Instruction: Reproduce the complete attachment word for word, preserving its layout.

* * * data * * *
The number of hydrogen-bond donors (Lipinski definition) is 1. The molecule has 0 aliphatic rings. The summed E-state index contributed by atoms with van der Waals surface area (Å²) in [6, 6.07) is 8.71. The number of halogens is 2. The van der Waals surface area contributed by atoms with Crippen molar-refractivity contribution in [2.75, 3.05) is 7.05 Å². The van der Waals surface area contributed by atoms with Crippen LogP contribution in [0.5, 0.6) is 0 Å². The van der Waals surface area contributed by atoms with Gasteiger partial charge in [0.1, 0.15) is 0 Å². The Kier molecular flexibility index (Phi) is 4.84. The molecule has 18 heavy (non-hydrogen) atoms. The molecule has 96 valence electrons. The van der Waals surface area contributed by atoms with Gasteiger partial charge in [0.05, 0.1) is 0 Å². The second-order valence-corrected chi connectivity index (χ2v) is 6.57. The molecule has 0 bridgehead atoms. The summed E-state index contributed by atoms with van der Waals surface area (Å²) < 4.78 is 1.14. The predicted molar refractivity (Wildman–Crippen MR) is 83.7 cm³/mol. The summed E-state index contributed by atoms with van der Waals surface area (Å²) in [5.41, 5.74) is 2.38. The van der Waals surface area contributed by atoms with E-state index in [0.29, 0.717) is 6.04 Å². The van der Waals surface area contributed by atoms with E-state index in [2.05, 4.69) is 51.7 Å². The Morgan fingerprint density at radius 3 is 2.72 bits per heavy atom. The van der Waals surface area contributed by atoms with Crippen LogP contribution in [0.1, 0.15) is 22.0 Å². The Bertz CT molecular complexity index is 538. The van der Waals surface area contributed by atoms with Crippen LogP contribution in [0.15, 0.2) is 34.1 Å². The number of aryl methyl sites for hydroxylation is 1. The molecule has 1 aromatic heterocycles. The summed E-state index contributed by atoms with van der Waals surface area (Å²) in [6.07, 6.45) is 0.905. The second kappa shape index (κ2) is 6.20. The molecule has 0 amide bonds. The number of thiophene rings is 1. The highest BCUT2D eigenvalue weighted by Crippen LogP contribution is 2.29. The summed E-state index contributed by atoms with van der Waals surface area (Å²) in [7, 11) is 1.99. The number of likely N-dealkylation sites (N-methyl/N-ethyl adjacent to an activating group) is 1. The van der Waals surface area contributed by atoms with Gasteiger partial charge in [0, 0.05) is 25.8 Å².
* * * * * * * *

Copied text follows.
The number of hydrogen-bond donors (Lipinski definition) is 1. The molecule has 0 aliphatic rings. The summed E-state index contributed by atoms with van der Waals surface area (Å²) in [6, 6.07) is 8.71. The number of halogens is 2. The van der Waals surface area contributed by atoms with Crippen molar-refractivity contribution in [2.75, 3.05) is 7.05 Å². The van der Waals surface area contributed by atoms with Crippen LogP contribution in [0.5, 0.6) is 0 Å². The van der Waals surface area contributed by atoms with Gasteiger partial charge in [0.1, 0.15) is 0 Å². The Kier molecular flexibility index (Phi) is 4.84. The molecule has 18 heavy (non-hydrogen) atoms. The molecule has 96 valence electrons. The van der Waals surface area contributed by atoms with Gasteiger partial charge in [0.05, 0.1) is 0 Å². The second-order valence-corrected chi connectivity index (χ2v) is 6.57. The molecule has 0 bridgehead atoms. The summed E-state index contributed by atoms with van der Waals surface area (Å²) < 4.78 is 1.14. The predicted molar refractivity (Wildman–Crippen MR) is 83.7 cm³/mol. The summed E-state index contributed by atoms with van der Waals surface area (Å²) in [5.41, 5.74) is 2.38. The van der Waals surface area contributed by atoms with E-state index in [0.29, 0.717) is 6.04 Å². The van der Waals surface area contributed by atoms with E-state index in [2.05, 4.69) is 51.7 Å². The Morgan fingerprint density at radius 3 is 2.72 bits per heavy atom. The van der Waals surface area contributed by atoms with Crippen LogP contribution in [0.1, 0.15) is 22.0 Å². The Bertz CT molecular complexity index is 538. The van der Waals surface area contributed by atoms with Crippen LogP contribution in [0.15, 0.2) is 34.1 Å². The number of aryl methyl sites for hydroxylation is 1. The molecule has 1 aromatic heterocycles. The summed E-state index contributed by atoms with van der Waals surface area (Å²) in [6.07, 6.45) is 0.905. The second kappa shape index (κ2) is 6.20. The molecule has 0 amide bonds. The number of thiophene rings is 1. The highest BCUT2D eigenvalue weighted by Crippen LogP contribution is 2.29. The summed E-state index contributed by atoms with van der Waals surface area (Å²) in [7, 11) is 1.99. The number of likely N-dealkylation sites (N-methyl/N-ethyl adjacent to an activating group) is 1. The van der Waals surface area contributed by atoms with Gasteiger partial charge in [0, 0.05) is 25.8 Å².